It doesn't force the phone to use more current when charging. It only tricks the phone into thinking it has a data connection and its safe to enable charging.

Why would you want the phone to charge at 1A. If you force that much current into the phone you may damage something. FYI, the USB spec only calls for an output of 5V @ .5A. So less then .5A is all that is needed to charge the device. Also keep in mind the 7805 outputs 5V and has 1A of current available that doesn't mean your device will pull that much amperage.
This is a great instructable. It has helped me allot in my current project and a link to this instructable will be included in the instructable i'm making. The charge circuit i used is very simple and offer 5.03V. Based on that i went to my trusty Voltage Divider calc to find a good set of values from the resistors i had on hand. Here is what i came up with:
- R1= 22K Ohms
- R2= 26K Ohms (1x 22K resistor and 1x 4K resistor in series)
- R3= 15K Ohms

When i first connected everything on my breadboard for testing the voltages came out wrong. So i flipped the resistors, putting both R1s on the Positive side and R2 and R3 coming off the Ground Lead. After checking the voltages across D+ and D- everything looked good so i plugged in my 2nd and 5th Gen iPod Touches and they where charging.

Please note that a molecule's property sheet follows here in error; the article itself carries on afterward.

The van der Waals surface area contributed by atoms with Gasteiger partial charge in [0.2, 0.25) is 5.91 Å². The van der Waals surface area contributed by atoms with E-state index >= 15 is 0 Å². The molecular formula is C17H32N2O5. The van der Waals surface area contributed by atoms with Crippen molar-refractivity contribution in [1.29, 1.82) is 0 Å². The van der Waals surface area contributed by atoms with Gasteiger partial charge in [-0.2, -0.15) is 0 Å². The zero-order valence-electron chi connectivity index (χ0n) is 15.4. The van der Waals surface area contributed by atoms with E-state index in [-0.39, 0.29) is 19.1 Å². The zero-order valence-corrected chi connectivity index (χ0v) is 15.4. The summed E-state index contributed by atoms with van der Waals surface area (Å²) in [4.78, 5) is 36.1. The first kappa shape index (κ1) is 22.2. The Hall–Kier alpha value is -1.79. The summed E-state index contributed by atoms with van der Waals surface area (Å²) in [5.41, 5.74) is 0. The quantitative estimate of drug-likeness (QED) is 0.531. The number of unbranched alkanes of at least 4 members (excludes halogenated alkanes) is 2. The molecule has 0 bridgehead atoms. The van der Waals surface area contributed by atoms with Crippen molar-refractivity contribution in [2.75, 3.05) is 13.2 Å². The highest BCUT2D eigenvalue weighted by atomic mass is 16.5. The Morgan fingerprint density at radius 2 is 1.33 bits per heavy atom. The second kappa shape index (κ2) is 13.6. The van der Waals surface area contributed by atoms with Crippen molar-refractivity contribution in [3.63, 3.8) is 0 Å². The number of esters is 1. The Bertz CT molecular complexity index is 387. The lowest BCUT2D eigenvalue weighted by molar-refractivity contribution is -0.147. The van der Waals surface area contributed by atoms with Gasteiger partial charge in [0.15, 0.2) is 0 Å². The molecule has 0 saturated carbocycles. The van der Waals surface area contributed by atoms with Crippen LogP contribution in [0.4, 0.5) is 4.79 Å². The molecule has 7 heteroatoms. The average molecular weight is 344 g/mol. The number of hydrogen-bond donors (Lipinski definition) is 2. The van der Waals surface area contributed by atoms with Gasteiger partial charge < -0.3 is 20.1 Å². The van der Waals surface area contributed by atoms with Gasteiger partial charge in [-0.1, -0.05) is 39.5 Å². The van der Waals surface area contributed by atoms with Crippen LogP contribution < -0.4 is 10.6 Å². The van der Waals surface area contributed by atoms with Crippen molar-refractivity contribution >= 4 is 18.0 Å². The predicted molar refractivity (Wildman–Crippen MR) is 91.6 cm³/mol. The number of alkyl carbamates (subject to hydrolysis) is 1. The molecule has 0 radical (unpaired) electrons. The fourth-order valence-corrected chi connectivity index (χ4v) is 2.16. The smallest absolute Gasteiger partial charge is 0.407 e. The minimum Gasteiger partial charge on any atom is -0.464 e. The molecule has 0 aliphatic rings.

Thanks again for the info about the voltages on the data lines needed to enable charging.
Here is my schematic:
5V Charger.JPG
rmosby2 years ago
Thanks. This instructable has great diagrams to go off of. On several broken car chargers that I have taken apart, there as also an inductor included in addition to the decoupling capacitors and the diode.

Would an inductor be a wise thing to include to help filter out the starter-motor's noise? And if so, are there things that need to be considered when choosing an inductor? Size? Core type? I don't want to inadvertently make a resonator circuit and do not (yet) have the mathematical knowledge to make an informed decision.
jbyrns19934 years ago
Do I need a heatsink on the LM7805 if I'm running this off a 9V 550mAh battery?
The LM78XX family can not be burned up. They are internally regulated for temp, so they get hot, they stop working until the temp drops and then they reset and start working again...you can short them out totally and actually use them as heaters for small projects. They are tough.
legless Rainh2o3 years ago
Well here on Earth a 78xx reg certainly can go up in smoke and I've seen it happen several times.
Rainh2o legless3 years ago